The Spy

A version of this tale is in Himie Koshevoy’s “Treasure Jest of Best Puns.” A similar version has been attributed to Bennett Cerf.

Wolff Kissinger was a spy. He was the bane of the Nazis during the war, for although they sought him everywhere, they were never able to lay a hand, bullet or poisoned dart on him. The reason was that Wolff was a master of disguise.

Once he was an old flower woman, calling out her posies in a quavery voice. Then her bouquet exploded with a deadly cloud and Kissinger’s opposite number lay still in the street.

Wolff and his disguises ran the gamut from Oriental merchant to English squire to Portuguese sailer to African tribesman. There was no role he could not play to perfection. His makeup was wondrous and his flair for dialect gifted.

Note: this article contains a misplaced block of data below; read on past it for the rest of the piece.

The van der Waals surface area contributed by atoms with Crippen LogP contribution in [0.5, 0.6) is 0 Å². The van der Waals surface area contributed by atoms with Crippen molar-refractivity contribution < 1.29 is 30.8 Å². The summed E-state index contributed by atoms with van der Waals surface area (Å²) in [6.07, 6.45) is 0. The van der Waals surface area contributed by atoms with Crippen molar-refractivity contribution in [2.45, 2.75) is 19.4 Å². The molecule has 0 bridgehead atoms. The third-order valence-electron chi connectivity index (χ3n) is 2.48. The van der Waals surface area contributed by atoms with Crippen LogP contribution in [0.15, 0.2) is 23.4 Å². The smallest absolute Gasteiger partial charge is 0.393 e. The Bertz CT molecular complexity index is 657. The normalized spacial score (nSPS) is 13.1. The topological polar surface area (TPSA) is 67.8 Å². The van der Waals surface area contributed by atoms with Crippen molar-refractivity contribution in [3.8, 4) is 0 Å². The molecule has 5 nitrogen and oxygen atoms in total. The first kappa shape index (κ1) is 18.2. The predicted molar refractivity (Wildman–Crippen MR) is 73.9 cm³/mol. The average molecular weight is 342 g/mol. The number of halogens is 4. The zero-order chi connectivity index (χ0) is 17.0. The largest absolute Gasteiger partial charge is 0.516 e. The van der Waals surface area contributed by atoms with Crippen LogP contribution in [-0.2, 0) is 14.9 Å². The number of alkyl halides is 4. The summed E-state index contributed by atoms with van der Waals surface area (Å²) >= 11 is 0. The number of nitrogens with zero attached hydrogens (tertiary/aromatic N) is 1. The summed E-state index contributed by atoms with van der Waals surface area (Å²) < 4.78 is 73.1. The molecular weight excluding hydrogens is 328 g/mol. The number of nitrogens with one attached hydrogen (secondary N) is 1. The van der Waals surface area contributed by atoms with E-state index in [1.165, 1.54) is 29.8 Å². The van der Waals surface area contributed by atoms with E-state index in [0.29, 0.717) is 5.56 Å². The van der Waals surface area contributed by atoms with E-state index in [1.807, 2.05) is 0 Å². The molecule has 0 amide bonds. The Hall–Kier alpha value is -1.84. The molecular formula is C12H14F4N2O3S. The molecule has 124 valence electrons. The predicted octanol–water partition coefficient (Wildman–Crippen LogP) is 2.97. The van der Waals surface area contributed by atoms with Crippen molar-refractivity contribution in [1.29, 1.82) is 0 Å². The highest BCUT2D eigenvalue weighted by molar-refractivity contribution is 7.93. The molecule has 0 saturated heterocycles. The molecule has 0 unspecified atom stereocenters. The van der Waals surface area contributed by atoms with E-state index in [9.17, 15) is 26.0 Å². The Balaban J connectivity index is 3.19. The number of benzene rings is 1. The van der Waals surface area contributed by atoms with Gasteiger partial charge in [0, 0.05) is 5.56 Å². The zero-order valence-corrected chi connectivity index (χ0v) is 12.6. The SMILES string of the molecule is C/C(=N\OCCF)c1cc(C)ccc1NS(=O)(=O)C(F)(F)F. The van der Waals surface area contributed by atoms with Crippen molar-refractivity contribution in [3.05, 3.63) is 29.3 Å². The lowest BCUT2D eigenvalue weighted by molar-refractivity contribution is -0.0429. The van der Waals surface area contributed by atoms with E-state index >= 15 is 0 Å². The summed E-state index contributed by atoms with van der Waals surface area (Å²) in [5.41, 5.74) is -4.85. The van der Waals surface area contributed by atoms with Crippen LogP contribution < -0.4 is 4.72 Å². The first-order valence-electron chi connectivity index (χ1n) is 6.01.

Meanwhile, back at Berlin HQ, the top brass of German Intelligence met to see if they could set an unbeatable trap for the Allies’ most valuable undercover agent. Despite their brilliance they had no idea at all what guise their quarry would affect next. What was the point when he might just as easily be a Rommel aide or Mussolini’s second in command.

Sighed one of the Nazi leaders as the vexing problem was pondered, “I wonder who’s Kissinger now?”

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